A Workaholic’s Guide to Exam Season
For many students, finding the motivation to write those last few assignments and get revising can be tough, but others can have the opposite problem. Throughout my time as a student I’ve really struggled to maintain a healthy work-life balance, and whilst working as much as I have has helped me keep on top of deadlines, it’s also taken its toll. This term I’m really trying to balance my time more effectively and wanted to share some of the tips and strategies that I’ll be keeping in mind over the next few weeks. If you also struggle with over-working, I hope these help!
Go somewhere you physically can’t revise
It sounds obvious, but getting as far away from your desk as you can is one of the most effective ways to take a proper break. Having some time away from your work space and being in an environment where you can be completely distracted (like the gym, the cinema or a restaurant) can really help if you’re feeling like your is productivity lagging.
Avoid your phone
If you find that the Google Docs app calls your name even when you’re away from your desk, turning your phone off can be the best way to properly disconnect from a work mentality. Apps which track and limit your screen time are also useful ways to remind yourself to give your brain (and eyes!) a rest.
Set smaller goals
Setting goals which are over ambitious can lead to an endless spiral of working long hours in a bid to reach targets which are just not reasonable. Setting smaller goals makes it easier to control how long you work for and being able to tick things off your list (no matter how small the task) serves as a satisfying reminder that you are making progress. Chipping away at your goals in manageable chunks is sure to be a more productive and positive approach.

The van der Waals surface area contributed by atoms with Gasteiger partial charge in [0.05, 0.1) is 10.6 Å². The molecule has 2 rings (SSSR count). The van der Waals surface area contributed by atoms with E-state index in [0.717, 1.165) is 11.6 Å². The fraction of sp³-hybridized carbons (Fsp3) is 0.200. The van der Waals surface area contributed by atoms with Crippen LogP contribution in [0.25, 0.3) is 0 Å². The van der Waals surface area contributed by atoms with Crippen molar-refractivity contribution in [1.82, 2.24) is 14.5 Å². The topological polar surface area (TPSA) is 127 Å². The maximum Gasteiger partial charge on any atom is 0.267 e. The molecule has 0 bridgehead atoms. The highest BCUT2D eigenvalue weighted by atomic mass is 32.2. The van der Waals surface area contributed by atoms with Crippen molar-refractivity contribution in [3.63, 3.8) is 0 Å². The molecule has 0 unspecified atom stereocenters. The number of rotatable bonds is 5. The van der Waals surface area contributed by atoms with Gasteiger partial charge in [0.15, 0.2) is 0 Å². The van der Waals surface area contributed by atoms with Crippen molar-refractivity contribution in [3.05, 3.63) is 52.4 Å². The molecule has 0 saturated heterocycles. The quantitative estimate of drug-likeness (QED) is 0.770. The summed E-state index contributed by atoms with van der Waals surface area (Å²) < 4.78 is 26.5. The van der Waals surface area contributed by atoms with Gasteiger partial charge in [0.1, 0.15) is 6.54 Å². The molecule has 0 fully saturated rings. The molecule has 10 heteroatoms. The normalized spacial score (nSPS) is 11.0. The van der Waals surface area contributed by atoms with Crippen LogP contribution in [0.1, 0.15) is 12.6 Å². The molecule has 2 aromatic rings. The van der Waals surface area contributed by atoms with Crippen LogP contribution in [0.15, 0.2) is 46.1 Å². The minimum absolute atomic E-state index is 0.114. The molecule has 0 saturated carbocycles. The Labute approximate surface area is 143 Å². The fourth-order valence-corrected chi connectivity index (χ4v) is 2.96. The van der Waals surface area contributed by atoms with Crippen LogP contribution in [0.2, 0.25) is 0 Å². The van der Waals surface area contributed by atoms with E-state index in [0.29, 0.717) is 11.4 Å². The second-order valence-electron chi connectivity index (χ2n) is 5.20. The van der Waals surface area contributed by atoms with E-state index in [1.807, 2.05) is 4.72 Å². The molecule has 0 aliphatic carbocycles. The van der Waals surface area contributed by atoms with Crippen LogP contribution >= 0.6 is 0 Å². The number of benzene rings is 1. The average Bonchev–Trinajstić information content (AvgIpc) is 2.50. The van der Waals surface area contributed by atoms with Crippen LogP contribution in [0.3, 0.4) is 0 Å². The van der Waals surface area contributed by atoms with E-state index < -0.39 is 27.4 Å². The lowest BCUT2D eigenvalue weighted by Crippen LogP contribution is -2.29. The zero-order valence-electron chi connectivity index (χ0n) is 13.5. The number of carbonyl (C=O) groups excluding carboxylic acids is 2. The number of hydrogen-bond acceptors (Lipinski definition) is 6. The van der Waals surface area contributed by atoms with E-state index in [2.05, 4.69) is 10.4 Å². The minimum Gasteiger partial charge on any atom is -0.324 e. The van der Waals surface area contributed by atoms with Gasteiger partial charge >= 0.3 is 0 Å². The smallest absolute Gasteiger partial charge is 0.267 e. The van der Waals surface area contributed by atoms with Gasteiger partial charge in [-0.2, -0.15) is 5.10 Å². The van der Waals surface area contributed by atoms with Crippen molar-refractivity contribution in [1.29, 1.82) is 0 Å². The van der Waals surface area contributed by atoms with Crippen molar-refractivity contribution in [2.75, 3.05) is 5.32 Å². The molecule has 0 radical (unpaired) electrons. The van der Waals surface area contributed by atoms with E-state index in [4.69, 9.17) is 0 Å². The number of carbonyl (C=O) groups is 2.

I usually create a weekly timetable detailing what I’ll be working on during each section of the day, but I’m starting to realise that this might be doing more harm than good. Whilst being organized is an essential part of uni life (especially in Term 3!), I’ve found that planning my time in too much detail can be a draining and stressful process in itself. This week I’m hoping to make a new to-do list everyday so that I can take things day by day and try to accept that whatever I don’t accomplish will just be moved to the next day’s list. Although this might mean things are done later (and might not be an effective approach for everyone) I’m hoping that this will help me to be more flexible, give me space to be spontaneous and help me be more reasonable about the volume of tasks I’m trying to complete in day.
Make time to eat properly
Although stopping work to prepare food can feel time consuming, eating a decent meal is an essential part of maintaining your wellbeing during the exam period. Even if you make something quick like pasta or a microwave meal, it’s far better to have something substantial that to start substituting meals with snacks or skipping meal times altogether.
In addition to these practical steps, I’ve also been thinking about the anxieties that can fuel my tendency to over-work and I’m trying to reprogram my brain to think more positively. Seeking the support you need during this stressful time can have a huge impact on your revision and reaching out to someone can really help to ease your mind when you’re feeling overwhelmed. Warwick’s Wellbeing service are also running workshops on exam stress and balancing your time so there are plenty of opportunities to find strategies to help you cope better over the next few weeks. There’s always going to be a limit to how much you can realistically accomplish and however ‘productive’ you strive to be, your overall health and happiness should always come first.